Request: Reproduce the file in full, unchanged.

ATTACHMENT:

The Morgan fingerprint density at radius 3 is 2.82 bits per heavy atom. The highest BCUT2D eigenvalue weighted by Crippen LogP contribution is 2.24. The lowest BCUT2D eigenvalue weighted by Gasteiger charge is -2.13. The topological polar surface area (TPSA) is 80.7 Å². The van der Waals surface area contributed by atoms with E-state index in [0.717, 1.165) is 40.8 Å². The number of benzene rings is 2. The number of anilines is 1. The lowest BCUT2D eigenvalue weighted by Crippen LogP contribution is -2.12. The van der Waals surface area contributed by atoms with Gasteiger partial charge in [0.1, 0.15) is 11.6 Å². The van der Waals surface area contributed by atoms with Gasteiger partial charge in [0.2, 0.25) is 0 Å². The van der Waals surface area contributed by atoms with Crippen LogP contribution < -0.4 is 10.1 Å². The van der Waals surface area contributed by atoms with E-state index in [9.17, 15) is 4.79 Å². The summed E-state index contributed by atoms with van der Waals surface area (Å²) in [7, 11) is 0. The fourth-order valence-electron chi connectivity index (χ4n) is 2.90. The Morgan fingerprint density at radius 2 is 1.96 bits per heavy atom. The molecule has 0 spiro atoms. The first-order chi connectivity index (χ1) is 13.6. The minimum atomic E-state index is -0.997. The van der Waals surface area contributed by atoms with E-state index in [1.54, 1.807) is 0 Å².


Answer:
The Morgan fingerprint density at radius 3 is 2.82 bits per heavy atom. The highest BCUT2D eigenvalue weighted by Crippen LogP contribution is 2.24. The lowest BCUT2D eigenvalue weighted by Gasteiger charge is -2.13. The topological polar surface area (TPSA) is 80.7 Å². The van der Waals surface area contributed by atoms with E-state index in [0.717, 1.165) is 40.8 Å². The number of benzene rings is 2. The number of anilines is 1. The lowest BCUT2D eigenvalue weighted by Crippen LogP contribution is -2.12. The van der Waals surface area contributed by atoms with Gasteiger partial charge in [0.1, 0.15) is 11.6 Å². The van der Waals surface area contributed by atoms with Gasteiger partial charge in [0.2, 0.25) is 0 Å². The van der Waals surface area contributed by atoms with Crippen LogP contribution < -0.4 is 10.1 Å². The van der Waals surface area contributed by atoms with E-state index in [9.17, 15) is 4.79 Å². The summed E-state index contributed by atoms with van der Waals surface area (Å²) in [7, 11) is 0. The fourth-order valence-electron chi connectivity index (χ4n) is 2.90. The Morgan fingerprint density at radius 2 is 1.96 bits per heavy atom. The molecule has 0 spiro atoms. The first-order chi connectivity index (χ1) is 13.6. The minimum atomic E-state index is -0.997. The van der Waals surface area contributed by atoms with E-state index in [1.54, 1.807) is 0 Å².